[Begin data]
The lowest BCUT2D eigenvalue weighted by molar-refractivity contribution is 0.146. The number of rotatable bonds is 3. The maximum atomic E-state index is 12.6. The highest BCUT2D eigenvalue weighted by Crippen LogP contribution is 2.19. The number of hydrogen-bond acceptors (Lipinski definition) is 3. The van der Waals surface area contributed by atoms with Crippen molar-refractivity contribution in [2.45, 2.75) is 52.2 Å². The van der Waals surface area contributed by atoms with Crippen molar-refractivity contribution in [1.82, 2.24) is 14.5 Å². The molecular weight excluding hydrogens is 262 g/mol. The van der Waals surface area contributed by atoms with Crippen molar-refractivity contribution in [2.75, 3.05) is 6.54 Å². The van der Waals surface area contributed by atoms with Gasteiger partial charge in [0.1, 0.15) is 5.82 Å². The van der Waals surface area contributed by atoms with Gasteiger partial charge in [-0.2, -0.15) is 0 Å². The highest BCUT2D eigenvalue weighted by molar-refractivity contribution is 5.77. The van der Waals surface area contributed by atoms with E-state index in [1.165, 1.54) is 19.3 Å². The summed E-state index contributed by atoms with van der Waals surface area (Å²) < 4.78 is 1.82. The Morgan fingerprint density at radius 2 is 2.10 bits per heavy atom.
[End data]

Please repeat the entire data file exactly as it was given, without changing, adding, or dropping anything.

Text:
The lowest BCUT2D eigenvalue weighted by molar-refractivity contribution is 0.146. The number of rotatable bonds is 3. The maximum atomic E-state index is 12.6. The highest BCUT2D eigenvalue weighted by Crippen LogP contribution is 2.19. The number of hydrogen-bond acceptors (Lipinski definition) is 3. The van der Waals surface area contributed by atoms with Crippen molar-refractivity contribution in [2.45, 2.75) is 52.2 Å². The van der Waals surface area contributed by atoms with Crippen molar-refractivity contribution in [1.82, 2.24) is 14.5 Å². The molecular weight excluding hydrogens is 262 g/mol. The van der Waals surface area contributed by atoms with Crippen molar-refractivity contribution in [2.75, 3.05) is 6.54 Å². The van der Waals surface area contributed by atoms with Gasteiger partial charge in [0.1, 0.15) is 5.82 Å². The van der Waals surface area contributed by atoms with Gasteiger partial charge in [-0.2, -0.15) is 0 Å². The highest BCUT2D eigenvalue weighted by molar-refractivity contribution is 5.77. The van der Waals surface area contributed by atoms with E-state index in [1.165, 1.54) is 19.3 Å². The summed E-state index contributed by atoms with van der Waals surface area (Å²) < 4.78 is 1.82. The Morgan fingerprint density at radius 2 is 2.10 bits per heavy atom.